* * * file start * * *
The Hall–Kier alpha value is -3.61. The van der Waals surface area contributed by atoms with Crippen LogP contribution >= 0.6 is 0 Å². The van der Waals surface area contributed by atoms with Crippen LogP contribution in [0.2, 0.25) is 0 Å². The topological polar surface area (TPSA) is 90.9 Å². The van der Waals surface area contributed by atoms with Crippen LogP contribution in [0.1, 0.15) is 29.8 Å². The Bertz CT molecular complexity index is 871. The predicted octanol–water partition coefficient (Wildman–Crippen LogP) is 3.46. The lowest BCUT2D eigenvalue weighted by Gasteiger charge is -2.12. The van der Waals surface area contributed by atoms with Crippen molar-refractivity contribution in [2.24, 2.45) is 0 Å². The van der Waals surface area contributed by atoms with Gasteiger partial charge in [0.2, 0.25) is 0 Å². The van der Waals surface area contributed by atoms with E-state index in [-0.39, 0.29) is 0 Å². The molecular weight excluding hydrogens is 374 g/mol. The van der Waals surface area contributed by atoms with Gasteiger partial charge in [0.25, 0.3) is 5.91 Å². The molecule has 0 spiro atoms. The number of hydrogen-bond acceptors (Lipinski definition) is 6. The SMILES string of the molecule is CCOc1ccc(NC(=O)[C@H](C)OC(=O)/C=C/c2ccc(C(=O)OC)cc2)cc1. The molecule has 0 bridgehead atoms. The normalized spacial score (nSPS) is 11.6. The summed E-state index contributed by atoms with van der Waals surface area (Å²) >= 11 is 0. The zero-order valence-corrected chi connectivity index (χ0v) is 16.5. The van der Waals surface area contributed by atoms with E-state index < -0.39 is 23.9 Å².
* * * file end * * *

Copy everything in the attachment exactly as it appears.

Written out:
The Hall–Kier alpha value is -3.61. The van der Waals surface area contributed by atoms with Crippen LogP contribution >= 0.6 is 0 Å². The van der Waals surface area contributed by atoms with Crippen LogP contribution in [0.2, 0.25) is 0 Å². The topological polar surface area (TPSA) is 90.9 Å². The van der Waals surface area contributed by atoms with Crippen LogP contribution in [0.1, 0.15) is 29.8 Å². The Bertz CT molecular complexity index is 871. The predicted octanol–water partition coefficient (Wildman–Crippen LogP) is 3.46. The lowest BCUT2D eigenvalue weighted by Gasteiger charge is -2.12. The van der Waals surface area contributed by atoms with Crippen molar-refractivity contribution in [2.24, 2.45) is 0 Å². The van der Waals surface area contributed by atoms with Gasteiger partial charge in [0.2, 0.25) is 0 Å². The van der Waals surface area contributed by atoms with E-state index in [-0.39, 0.29) is 0 Å². The molecular weight excluding hydrogens is 374 g/mol. The van der Waals surface area contributed by atoms with Gasteiger partial charge in [0.25, 0.3) is 5.91 Å². The molecule has 0 spiro atoms. The number of hydrogen-bond acceptors (Lipinski definition) is 6. The SMILES string of the molecule is CCOc1ccc(NC(=O)[C@H](C)OC(=O)/C=C/c2ccc(C(=O)OC)cc2)cc1. The molecule has 0 bridgehead atoms. The normalized spacial score (nSPS) is 11.6. The summed E-state index contributed by atoms with van der Waals surface area (Å²) >= 11 is 0. The zero-order valence-corrected chi connectivity index (χ0v) is 16.5. The van der Waals surface area contributed by atoms with E-state index < -0.39 is 23.9 Å².